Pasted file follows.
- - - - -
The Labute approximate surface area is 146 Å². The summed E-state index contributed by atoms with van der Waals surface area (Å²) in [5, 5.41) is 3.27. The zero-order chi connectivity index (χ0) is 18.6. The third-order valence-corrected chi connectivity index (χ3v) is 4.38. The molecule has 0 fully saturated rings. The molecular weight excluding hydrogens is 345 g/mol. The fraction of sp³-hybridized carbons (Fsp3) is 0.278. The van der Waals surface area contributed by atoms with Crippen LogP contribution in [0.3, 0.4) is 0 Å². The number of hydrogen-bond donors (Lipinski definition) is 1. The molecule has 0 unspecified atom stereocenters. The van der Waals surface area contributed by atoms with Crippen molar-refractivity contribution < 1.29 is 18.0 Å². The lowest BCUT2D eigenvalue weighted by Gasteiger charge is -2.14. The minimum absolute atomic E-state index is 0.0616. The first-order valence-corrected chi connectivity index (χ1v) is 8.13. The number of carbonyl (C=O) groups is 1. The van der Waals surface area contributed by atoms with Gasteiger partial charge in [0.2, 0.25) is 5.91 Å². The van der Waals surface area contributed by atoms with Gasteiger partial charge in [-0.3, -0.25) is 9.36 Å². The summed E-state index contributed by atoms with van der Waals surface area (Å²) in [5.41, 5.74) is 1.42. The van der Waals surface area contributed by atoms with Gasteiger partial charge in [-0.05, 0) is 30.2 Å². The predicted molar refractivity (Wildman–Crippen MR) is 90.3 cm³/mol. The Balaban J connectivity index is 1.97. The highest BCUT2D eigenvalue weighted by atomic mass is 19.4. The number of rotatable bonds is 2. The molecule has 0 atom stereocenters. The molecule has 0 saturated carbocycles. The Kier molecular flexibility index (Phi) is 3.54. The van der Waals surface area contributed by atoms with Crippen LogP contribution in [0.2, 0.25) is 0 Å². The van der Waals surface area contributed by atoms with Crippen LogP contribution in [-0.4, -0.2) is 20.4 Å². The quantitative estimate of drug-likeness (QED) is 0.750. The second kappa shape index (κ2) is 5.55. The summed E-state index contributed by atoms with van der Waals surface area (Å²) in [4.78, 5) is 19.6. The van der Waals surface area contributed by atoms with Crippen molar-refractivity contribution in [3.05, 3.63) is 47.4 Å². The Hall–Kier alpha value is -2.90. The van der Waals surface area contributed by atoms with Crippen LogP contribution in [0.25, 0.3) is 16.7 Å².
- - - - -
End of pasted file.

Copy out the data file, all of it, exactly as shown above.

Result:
The Labute approximate surface area is 146 Å². The summed E-state index contributed by atoms with van der Waals surface area (Å²) in [5, 5.41) is 3.27. The zero-order chi connectivity index (χ0) is 18.6. The third-order valence-corrected chi connectivity index (χ3v) is 4.38. The molecule has 0 fully saturated rings. The molecular weight excluding hydrogens is 345 g/mol. The fraction of sp³-hybridized carbons (Fsp3) is 0.278. The van der Waals surface area contributed by atoms with Crippen LogP contribution in [0.3, 0.4) is 0 Å². The number of hydrogen-bond donors (Lipinski definition) is 1. The molecule has 0 unspecified atom stereocenters. The van der Waals surface area contributed by atoms with Crippen molar-refractivity contribution < 1.29 is 18.0 Å². The lowest BCUT2D eigenvalue weighted by Gasteiger charge is -2.14. The minimum absolute atomic E-state index is 0.0616. The first-order valence-corrected chi connectivity index (χ1v) is 8.13. The number of carbonyl (C=O) groups is 1. The van der Waals surface area contributed by atoms with Gasteiger partial charge in [0.2, 0.25) is 5.91 Å². The van der Waals surface area contributed by atoms with Gasteiger partial charge in [-0.3, -0.25) is 9.36 Å². The summed E-state index contributed by atoms with van der Waals surface area (Å²) in [5.41, 5.74) is 1.42. The van der Waals surface area contributed by atoms with Gasteiger partial charge in [-0.05, 0) is 30.2 Å². The predicted molar refractivity (Wildman–Crippen MR) is 90.3 cm³/mol. The Balaban J connectivity index is 1.97. The highest BCUT2D eigenvalue weighted by atomic mass is 19.4. The number of rotatable bonds is 2. The molecule has 0 atom stereocenters. The molecule has 0 saturated carbocycles. The Kier molecular flexibility index (Phi) is 3.54. The van der Waals surface area contributed by atoms with Crippen LogP contribution in [0.2, 0.25) is 0 Å². The van der Waals surface area contributed by atoms with Crippen LogP contribution in [-0.4, -0.2) is 20.4 Å². The quantitative estimate of drug-likeness (QED) is 0.750. The second kappa shape index (κ2) is 5.55. The summed E-state index contributed by atoms with van der Waals surface area (Å²) in [4.78, 5) is 19.6. The van der Waals surface area contributed by atoms with Crippen molar-refractivity contribution in [3.05, 3.63) is 47.4 Å². The Hall–Kier alpha value is -2.90. The van der Waals surface area contributed by atoms with Crippen LogP contribution in [0.25, 0.3) is 16.7 Å².